There exist numerous normalization methods in the literature, e.g., sum method, maximum-minimum method, logarithmic method, and vector method (Rodríguez et al., 2021). Associating different normalization methods with an MCDM method could deliver diverging results (Zolfani et al., 2020; Mukhametzyanov, 2021). Therefore, choosing the ideal normalization methods for an MCDM method has emerged as an interesting topic of investigation, especially with the rise of big data. Various efforts were made in the past to examine the suitability of a normalization method. Unfortunately, there is no paper that provides an updated review of such past efforts. Review papers on normalization methods do available, but they were not focused on studies comparing and determining the suitable normalization methods for an MCDM technique. A review of such comparative studies is essential to address the following four questions: (1) What normalization methods have mostly been considered in the comparative studies involving an MCDM technique? (2) What are the MCDM techniques that have been examined for their suitable normalization methods? (3) What are the comparison metrics that have been considered in the literature for determining the suitable normalization methods? (4) What are the limitations in the existing comparative studies that can be addressed in future works? These are the questions that triggered the initiation of this study. In short, there is a necessity to review articles comparing the suitability of the various normalization methods, which could help uncover the current developments in the literature and provide indications for future works based on the existing loopholes.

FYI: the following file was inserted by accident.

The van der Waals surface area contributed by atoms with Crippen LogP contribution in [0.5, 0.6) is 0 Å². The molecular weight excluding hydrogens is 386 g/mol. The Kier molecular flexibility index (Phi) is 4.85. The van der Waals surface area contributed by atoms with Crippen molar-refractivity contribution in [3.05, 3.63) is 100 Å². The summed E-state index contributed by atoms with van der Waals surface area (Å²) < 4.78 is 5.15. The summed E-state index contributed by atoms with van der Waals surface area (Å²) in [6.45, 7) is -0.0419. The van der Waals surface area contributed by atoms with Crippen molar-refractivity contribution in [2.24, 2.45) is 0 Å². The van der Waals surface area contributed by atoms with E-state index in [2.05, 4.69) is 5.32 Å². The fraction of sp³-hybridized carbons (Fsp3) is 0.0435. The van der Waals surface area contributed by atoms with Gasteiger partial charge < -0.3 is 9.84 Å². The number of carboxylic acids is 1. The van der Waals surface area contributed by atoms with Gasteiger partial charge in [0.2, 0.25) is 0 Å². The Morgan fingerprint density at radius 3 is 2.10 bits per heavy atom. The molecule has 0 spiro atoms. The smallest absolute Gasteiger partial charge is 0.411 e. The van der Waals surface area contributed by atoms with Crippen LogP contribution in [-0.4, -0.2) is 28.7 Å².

Contribution statement

From the literature standpoint, this study is the first to trace and review the previous articles comparing and identifying ideal normalization methods for an MCDM technique. 19 relevant research articles were extracted, to be precise. Also, with the aim of offering a more informative review, we examined each extracted article based on three perspectives: (1) the normalization methods considered, (2) the MCDM methods considered, and (3) the comparison metrics used to determine the suitable normalization methods. As such, ten popular normalization methods and eleven comparison metrics were identified. More importantly, based on the existing state of literature, a total of five limitations were exposed and potential future works to address those limitations were suggested.

Meanwhile, from the practical standpoint, our study relays a strong message to decision-makers that the appropriateness of a normalization method must be tested before employing an MCDM technique, so that a convincing decision can be made for the problem at hand. The study also implies that decision-makers can consider synthesizing results from multiple normalization methods to ensure a more compromised decision is reached.


We tracked the relevant literature works using an academic search engine, namely Google Scholar since it remains the most comprehensive source for academic publications (Martín-Martín et al., 2021). The following two keywords, “normalization” and “MCDM,” were used to make our search more focused. We then screened through the abstract section of the extracted articles and retained only the articles that compare the suitability or effect of various normalization methods over MCDM techniques, i.e., comparative studies. Articles that merely provide an overview of the available normalization were discarded. As a result, 19 comparative studies published from 2000 to 2021 were finalized for further review. We compared all these 19 articles based on the following three perspectives: (1) the normalization methods considered, (2) the MCDM methods considered, and (3) the metrics used to determine the ideal normalization methods. Visual analysis was also performed using Tableau software based on the three perspectives to gain more insights into the current state of the literature.